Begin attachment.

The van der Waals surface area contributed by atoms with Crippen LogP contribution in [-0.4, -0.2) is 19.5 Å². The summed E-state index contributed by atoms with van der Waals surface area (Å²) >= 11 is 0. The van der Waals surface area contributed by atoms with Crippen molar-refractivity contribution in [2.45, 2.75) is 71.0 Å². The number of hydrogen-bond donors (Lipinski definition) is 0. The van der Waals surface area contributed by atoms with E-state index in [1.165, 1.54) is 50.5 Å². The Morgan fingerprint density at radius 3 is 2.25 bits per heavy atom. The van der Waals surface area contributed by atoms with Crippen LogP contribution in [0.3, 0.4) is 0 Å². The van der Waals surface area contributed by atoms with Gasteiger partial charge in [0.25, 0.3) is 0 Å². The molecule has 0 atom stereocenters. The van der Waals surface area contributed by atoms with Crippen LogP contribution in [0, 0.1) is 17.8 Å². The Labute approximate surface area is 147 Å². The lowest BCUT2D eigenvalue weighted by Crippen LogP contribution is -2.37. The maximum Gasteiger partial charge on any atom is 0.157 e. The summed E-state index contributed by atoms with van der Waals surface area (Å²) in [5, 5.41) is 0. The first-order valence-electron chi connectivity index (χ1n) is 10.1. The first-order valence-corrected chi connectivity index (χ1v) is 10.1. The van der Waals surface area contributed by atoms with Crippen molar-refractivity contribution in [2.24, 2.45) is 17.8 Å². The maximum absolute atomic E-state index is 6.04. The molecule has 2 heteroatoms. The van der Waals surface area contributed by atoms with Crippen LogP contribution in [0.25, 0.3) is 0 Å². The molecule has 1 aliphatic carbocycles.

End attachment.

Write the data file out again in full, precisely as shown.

The van der Waals surface area contributed by atoms with Crippen LogP contribution in [-0.4, -0.2) is 19.5 Å². The summed E-state index contributed by atoms with van der Waals surface area (Å²) >= 11 is 0. The van der Waals surface area contributed by atoms with Crippen molar-refractivity contribution in [2.45, 2.75) is 71.0 Å². The number of hydrogen-bond donors (Lipinski definition) is 0. The van der Waals surface area contributed by atoms with E-state index in [1.165, 1.54) is 50.5 Å². The Morgan fingerprint density at radius 3 is 2.25 bits per heavy atom. The van der Waals surface area contributed by atoms with Crippen LogP contribution in [0.3, 0.4) is 0 Å². The van der Waals surface area contributed by atoms with Gasteiger partial charge in [0.25, 0.3) is 0 Å². The molecule has 0 atom stereocenters. The van der Waals surface area contributed by atoms with Crippen LogP contribution in [0, 0.1) is 17.8 Å². The Labute approximate surface area is 147 Å². The lowest BCUT2D eigenvalue weighted by Crippen LogP contribution is -2.37. The maximum Gasteiger partial charge on any atom is 0.157 e. The summed E-state index contributed by atoms with van der Waals surface area (Å²) in [5, 5.41) is 0. The first-order valence-electron chi connectivity index (χ1n) is 10.1. The first-order valence-corrected chi connectivity index (χ1v) is 10.1. The van der Waals surface area contributed by atoms with Crippen molar-refractivity contribution in [2.24, 2.45) is 17.8 Å². The maximum absolute atomic E-state index is 6.04. The molecule has 2 heteroatoms. The van der Waals surface area contributed by atoms with Crippen LogP contribution in [0.25, 0.3) is 0 Å². The molecule has 1 aliphatic carbocycles.